AAHIVM Comments on Passage of “Extremely Harmful” Health Bill by House of Representatives

AAHIVM Comments on Passage of “Extremely Harmful” Health Bill by House of Representatives

WASHINGTON, D.C. – The American Academy of HIV Medicine (AAHIVM), the nation’s largest HIV care provider organization, condemned the House of Representatives for yesterday’s passage of the American Health Care Act (AHCA), a bill to replace the Affordable Care Act (ACA), by a vote of 217 – 214.

The AHCA passed after a week of last-minute compromises and changes to the Republican legislation proposed last month, which faltered initially. The amendments proposed this week were not able to be scored by the Congressional Budget Office, and so the vote took place with no information on the cost of the bill, or the impact it will have on patient access and coverage.

“I am disappointed that the House of Representatives just passed a healthcare bill that will ultimately be extremely harmful for millions of Americans,” said James M. Friedman, AAHIVM Executive Director.  “What’s most troubling is they passed this bill without any data from the Congressional Budget Office. It’s obvious that this rush to judgment is just to satisfy a purely arbitrary deadline based on their vacation schedule and political perception. However, for people living with HIV, this has very real consequences.”

The AHCA puts the health of people living with or at risk for HIV and/or hepatitis C in jeopardy by reducing affordable insurance coverage options for millions of Americans and ending protections for people with pre-existing conditions.

If enacted, the bill would stand to harm to people living with pre-existing conditions, such as those with HIV or hepatitis C, by allowing insurance companies to go back to pre-ACA rules and charge people higher premiums because of their health status. It will also permit states to waive Essential Health Benefits requirements, meaning that insurers will no longer be required to provide the services people living with and at risk for HIV and hepatitis C need to stay healthy, including prescription drugs, mental and behavioral health services, and preventive services.

“Reason and compassion have been replaced by politics and egos,” stated Margaret Hoffman-Terry, MD, FACP, AAHIVS, chair of the AAHIVM Board of Directors. “The President promised better healthcare at less cost. The bill that the House of Representatives just passed will deprive many of my patients of their healthcare benefits and protections, while at the same time charging more. This is a monumental step in the wrong direction.”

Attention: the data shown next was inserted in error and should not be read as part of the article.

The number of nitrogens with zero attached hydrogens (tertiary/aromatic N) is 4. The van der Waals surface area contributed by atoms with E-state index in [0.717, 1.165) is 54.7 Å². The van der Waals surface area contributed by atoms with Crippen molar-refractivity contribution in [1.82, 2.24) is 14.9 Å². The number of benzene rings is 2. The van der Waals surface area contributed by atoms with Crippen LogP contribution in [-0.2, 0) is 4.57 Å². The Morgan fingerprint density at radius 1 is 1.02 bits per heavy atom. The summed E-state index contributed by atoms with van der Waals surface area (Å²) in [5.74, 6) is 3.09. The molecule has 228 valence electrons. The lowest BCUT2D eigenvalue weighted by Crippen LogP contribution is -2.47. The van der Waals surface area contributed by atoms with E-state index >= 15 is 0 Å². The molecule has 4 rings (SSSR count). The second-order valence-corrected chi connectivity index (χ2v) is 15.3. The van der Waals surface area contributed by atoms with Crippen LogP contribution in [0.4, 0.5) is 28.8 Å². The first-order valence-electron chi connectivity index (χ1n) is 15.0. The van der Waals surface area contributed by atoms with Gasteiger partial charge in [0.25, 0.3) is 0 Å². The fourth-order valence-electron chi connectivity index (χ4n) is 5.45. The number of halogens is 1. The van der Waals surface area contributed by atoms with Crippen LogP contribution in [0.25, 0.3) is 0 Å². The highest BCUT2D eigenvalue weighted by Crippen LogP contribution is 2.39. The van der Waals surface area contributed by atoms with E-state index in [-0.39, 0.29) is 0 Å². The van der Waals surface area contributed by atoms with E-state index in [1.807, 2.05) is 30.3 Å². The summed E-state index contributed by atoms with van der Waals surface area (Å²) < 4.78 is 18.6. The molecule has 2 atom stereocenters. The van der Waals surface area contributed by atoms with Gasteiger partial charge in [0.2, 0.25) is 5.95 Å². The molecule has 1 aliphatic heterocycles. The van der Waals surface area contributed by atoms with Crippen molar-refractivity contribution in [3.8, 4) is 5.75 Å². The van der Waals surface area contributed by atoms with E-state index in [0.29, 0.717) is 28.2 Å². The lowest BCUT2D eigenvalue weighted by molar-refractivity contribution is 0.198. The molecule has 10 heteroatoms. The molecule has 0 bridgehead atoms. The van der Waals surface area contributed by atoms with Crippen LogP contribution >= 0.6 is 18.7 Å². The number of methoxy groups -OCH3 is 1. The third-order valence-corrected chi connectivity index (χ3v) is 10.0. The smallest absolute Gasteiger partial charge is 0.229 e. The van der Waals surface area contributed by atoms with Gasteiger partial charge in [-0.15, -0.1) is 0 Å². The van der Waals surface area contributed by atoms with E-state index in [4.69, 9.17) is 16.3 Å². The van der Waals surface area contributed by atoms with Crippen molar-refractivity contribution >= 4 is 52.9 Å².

The bill would also effectively end the Medicaid expansion and significantly reduce federal Medicaid funding. These cuts will force states to limit eligibility, benefits, and important consumer protections for individuals eligible for Medicaid.

The bill also eliminates funding for vital services provided by the Prevention and Public Health Fund, which funds 12% of the Centers for Disease Control and Prevention’s budget.

“The role of any democratically elected government is to improve the lives of the people that it serves,” said Friedman. “In the words of Hippocrates, the job of healthcare is to ‘First do no harm.’  It seems to me that tens of millions of people losing health insurance is doing a lot of harm.”

The bill next moves to the Republican-held Senate, where it needs just a simple majority to pass. However, many Senators on both sides of the aisle have expressed concern with the bill.

“We urge the Senate to keep their promise to ensure that the most vulnerable Americans do not lose access to life-saving prevention, care, and treatment,” Friedman concluded.

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The American Academy of HIV Medicine is a professional organization that supports the HIV practitioner and promotes accessible, quality care for all Americans living with HIV disease. Our membership of HIV practitioners and credentialed providers give direct care to more than three-fourths of HIV patients in the US.